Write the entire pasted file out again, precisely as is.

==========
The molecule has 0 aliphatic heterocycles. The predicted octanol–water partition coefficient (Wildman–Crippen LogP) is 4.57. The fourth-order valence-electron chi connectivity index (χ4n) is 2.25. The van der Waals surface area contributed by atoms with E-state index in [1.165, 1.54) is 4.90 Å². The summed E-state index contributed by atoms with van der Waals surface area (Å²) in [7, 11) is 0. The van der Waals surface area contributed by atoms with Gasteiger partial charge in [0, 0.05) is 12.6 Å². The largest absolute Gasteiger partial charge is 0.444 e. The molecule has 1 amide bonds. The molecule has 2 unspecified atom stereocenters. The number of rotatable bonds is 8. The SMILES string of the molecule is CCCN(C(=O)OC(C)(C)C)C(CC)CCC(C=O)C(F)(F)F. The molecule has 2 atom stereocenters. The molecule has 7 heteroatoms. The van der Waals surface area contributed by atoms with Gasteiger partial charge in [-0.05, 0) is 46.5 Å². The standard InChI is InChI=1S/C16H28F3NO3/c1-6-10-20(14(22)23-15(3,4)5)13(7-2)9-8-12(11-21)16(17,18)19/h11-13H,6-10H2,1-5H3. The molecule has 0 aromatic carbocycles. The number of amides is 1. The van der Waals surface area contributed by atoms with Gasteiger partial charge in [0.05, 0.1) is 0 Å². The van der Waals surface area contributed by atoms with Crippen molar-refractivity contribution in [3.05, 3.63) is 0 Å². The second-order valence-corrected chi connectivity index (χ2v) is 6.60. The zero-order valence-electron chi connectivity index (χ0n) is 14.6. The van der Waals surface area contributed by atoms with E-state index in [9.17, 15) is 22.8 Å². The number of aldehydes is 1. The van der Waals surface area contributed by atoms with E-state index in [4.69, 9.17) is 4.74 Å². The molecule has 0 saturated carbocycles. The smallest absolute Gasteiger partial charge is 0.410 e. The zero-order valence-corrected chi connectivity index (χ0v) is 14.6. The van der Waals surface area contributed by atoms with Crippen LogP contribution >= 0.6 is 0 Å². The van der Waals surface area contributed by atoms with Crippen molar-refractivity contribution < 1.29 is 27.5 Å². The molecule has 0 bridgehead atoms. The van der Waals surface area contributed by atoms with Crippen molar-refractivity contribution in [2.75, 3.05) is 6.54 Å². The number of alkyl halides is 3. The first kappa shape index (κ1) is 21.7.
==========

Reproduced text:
The molecule has 0 aliphatic heterocycles. The predicted octanol–water partition coefficient (Wildman–Crippen LogP) is 4.57. The fourth-order valence-electron chi connectivity index (χ4n) is 2.25. The van der Waals surface area contributed by atoms with E-state index in [1.165, 1.54) is 4.90 Å². The summed E-state index contributed by atoms with van der Waals surface area (Å²) in [7, 11) is 0. The van der Waals surface area contributed by atoms with Gasteiger partial charge in [0, 0.05) is 12.6 Å². The largest absolute Gasteiger partial charge is 0.444 e. The molecule has 1 amide bonds. The molecule has 2 unspecified atom stereocenters. The number of rotatable bonds is 8. The SMILES string of the molecule is CCCN(C(=O)OC(C)(C)C)C(CC)CCC(C=O)C(F)(F)F. The molecule has 2 atom stereocenters. The molecule has 7 heteroatoms. The van der Waals surface area contributed by atoms with Gasteiger partial charge in [-0.05, 0) is 46.5 Å². The standard InChI is InChI=1S/C16H28F3NO3/c1-6-10-20(14(22)23-15(3,4)5)13(7-2)9-8-12(11-21)16(17,18)19/h11-13H,6-10H2,1-5H3. The molecule has 0 aromatic carbocycles. The number of amides is 1. The van der Waals surface area contributed by atoms with Gasteiger partial charge in [0.05, 0.1) is 0 Å². The van der Waals surface area contributed by atoms with Crippen molar-refractivity contribution in [3.05, 3.63) is 0 Å². The second-order valence-corrected chi connectivity index (χ2v) is 6.60. The zero-order valence-electron chi connectivity index (χ0n) is 14.6. The van der Waals surface area contributed by atoms with E-state index in [9.17, 15) is 22.8 Å². The number of aldehydes is 1. The van der Waals surface area contributed by atoms with E-state index in [4.69, 9.17) is 4.74 Å². The molecule has 0 saturated carbocycles. The smallest absolute Gasteiger partial charge is 0.410 e. The zero-order valence-corrected chi connectivity index (χ0v) is 14.6. The van der Waals surface area contributed by atoms with Crippen LogP contribution >= 0.6 is 0 Å². The van der Waals surface area contributed by atoms with Crippen molar-refractivity contribution < 1.29 is 27.5 Å². The molecule has 0 bridgehead atoms. The van der Waals surface area contributed by atoms with Crippen molar-refractivity contribution in [2.75, 3.05) is 6.54 Å². The number of alkyl halides is 3. The first kappa shape index (κ1) is 21.7.